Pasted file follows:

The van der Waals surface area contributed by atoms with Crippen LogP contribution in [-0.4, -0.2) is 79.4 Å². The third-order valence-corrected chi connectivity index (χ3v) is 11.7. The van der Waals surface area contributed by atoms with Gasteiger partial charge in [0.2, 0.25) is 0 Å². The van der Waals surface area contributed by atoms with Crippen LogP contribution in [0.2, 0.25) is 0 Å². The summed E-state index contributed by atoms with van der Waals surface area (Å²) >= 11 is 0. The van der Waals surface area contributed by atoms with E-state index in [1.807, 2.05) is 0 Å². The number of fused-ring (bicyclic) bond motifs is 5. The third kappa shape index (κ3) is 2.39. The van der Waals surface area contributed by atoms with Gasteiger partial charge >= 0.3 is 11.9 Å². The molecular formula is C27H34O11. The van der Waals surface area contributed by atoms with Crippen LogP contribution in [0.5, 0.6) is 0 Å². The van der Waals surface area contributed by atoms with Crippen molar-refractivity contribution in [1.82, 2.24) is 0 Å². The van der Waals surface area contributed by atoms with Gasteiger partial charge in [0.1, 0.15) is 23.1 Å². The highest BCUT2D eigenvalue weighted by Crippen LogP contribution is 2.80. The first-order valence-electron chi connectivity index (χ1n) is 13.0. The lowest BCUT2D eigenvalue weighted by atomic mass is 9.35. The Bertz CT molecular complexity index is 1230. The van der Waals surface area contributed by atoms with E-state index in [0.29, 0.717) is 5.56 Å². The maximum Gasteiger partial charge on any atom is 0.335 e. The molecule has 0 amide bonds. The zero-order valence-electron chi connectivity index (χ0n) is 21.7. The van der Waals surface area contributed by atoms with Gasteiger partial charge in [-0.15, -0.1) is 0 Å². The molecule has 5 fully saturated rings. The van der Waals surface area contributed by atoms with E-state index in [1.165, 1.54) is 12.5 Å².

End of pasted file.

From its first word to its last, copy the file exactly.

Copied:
The van der Waals surface area contributed by atoms with Crippen LogP contribution in [-0.4, -0.2) is 79.4 Å². The third-order valence-corrected chi connectivity index (χ3v) is 11.7. The van der Waals surface area contributed by atoms with Gasteiger partial charge in [0.2, 0.25) is 0 Å². The van der Waals surface area contributed by atoms with Crippen LogP contribution in [0.2, 0.25) is 0 Å². The summed E-state index contributed by atoms with van der Waals surface area (Å²) >= 11 is 0. The van der Waals surface area contributed by atoms with E-state index in [1.807, 2.05) is 0 Å². The number of fused-ring (bicyclic) bond motifs is 5. The third kappa shape index (κ3) is 2.39. The van der Waals surface area contributed by atoms with Gasteiger partial charge >= 0.3 is 11.9 Å². The molecular formula is C27H34O11. The van der Waals surface area contributed by atoms with Crippen LogP contribution in [0.5, 0.6) is 0 Å². The van der Waals surface area contributed by atoms with Crippen molar-refractivity contribution in [1.82, 2.24) is 0 Å². The van der Waals surface area contributed by atoms with Gasteiger partial charge in [0.1, 0.15) is 23.1 Å². The highest BCUT2D eigenvalue weighted by Crippen LogP contribution is 2.80. The first-order valence-electron chi connectivity index (χ1n) is 13.0. The lowest BCUT2D eigenvalue weighted by atomic mass is 9.35. The Bertz CT molecular complexity index is 1230. The van der Waals surface area contributed by atoms with E-state index in [0.29, 0.717) is 5.56 Å². The maximum Gasteiger partial charge on any atom is 0.335 e. The molecule has 0 amide bonds. The zero-order valence-electron chi connectivity index (χ0n) is 21.7. The van der Waals surface area contributed by atoms with Gasteiger partial charge in [-0.15, -0.1) is 0 Å². The molecule has 5 fully saturated rings. The van der Waals surface area contributed by atoms with E-state index in [1.165, 1.54) is 12.5 Å².